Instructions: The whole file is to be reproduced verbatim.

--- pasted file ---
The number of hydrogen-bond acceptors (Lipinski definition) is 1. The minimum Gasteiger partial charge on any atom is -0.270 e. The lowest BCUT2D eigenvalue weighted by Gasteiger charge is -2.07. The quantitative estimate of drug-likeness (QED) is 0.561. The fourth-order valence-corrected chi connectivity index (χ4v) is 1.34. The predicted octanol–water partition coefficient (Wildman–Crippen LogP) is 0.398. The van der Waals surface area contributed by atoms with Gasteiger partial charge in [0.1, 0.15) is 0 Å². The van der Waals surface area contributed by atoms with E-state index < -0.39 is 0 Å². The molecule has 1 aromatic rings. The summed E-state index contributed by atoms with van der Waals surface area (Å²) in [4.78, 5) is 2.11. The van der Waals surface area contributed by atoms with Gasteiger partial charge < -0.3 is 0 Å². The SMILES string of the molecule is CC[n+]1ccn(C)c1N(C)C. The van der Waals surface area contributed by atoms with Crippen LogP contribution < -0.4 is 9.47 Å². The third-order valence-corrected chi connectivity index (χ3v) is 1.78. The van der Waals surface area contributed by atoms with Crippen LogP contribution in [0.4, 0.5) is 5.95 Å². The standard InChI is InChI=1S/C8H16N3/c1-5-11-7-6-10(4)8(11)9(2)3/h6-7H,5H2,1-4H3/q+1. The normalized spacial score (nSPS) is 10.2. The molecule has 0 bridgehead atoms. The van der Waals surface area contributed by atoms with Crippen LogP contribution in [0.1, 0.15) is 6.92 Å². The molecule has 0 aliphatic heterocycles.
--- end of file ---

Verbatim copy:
The number of hydrogen-bond acceptors (Lipinski definition) is 1. The minimum Gasteiger partial charge on any atom is -0.270 e. The lowest BCUT2D eigenvalue weighted by Gasteiger charge is -2.07. The quantitative estimate of drug-likeness (QED) is 0.561. The fourth-order valence-corrected chi connectivity index (χ4v) is 1.34. The predicted octanol–water partition coefficient (Wildman–Crippen LogP) is 0.398. The van der Waals surface area contributed by atoms with Gasteiger partial charge in [0.1, 0.15) is 0 Å². The van der Waals surface area contributed by atoms with E-state index < -0.39 is 0 Å². The molecule has 1 aromatic rings. The summed E-state index contributed by atoms with van der Waals surface area (Å²) in [4.78, 5) is 2.11. The van der Waals surface area contributed by atoms with Gasteiger partial charge < -0.3 is 0 Å². The SMILES string of the molecule is CC[n+]1ccn(C)c1N(C)C. The van der Waals surface area contributed by atoms with Crippen LogP contribution < -0.4 is 9.47 Å². The third-order valence-corrected chi connectivity index (χ3v) is 1.78. The van der Waals surface area contributed by atoms with Crippen LogP contribution in [0.4, 0.5) is 5.95 Å². The standard InChI is InChI=1S/C8H16N3/c1-5-11-7-6-10(4)8(11)9(2)3/h6-7H,5H2,1-4H3/q+1. The normalized spacial score (nSPS) is 10.2. The molecule has 0 bridgehead atoms. The van der Waals surface area contributed by atoms with Crippen LogP contribution in [0.1, 0.15) is 6.92 Å². The molecule has 0 aliphatic heterocycles.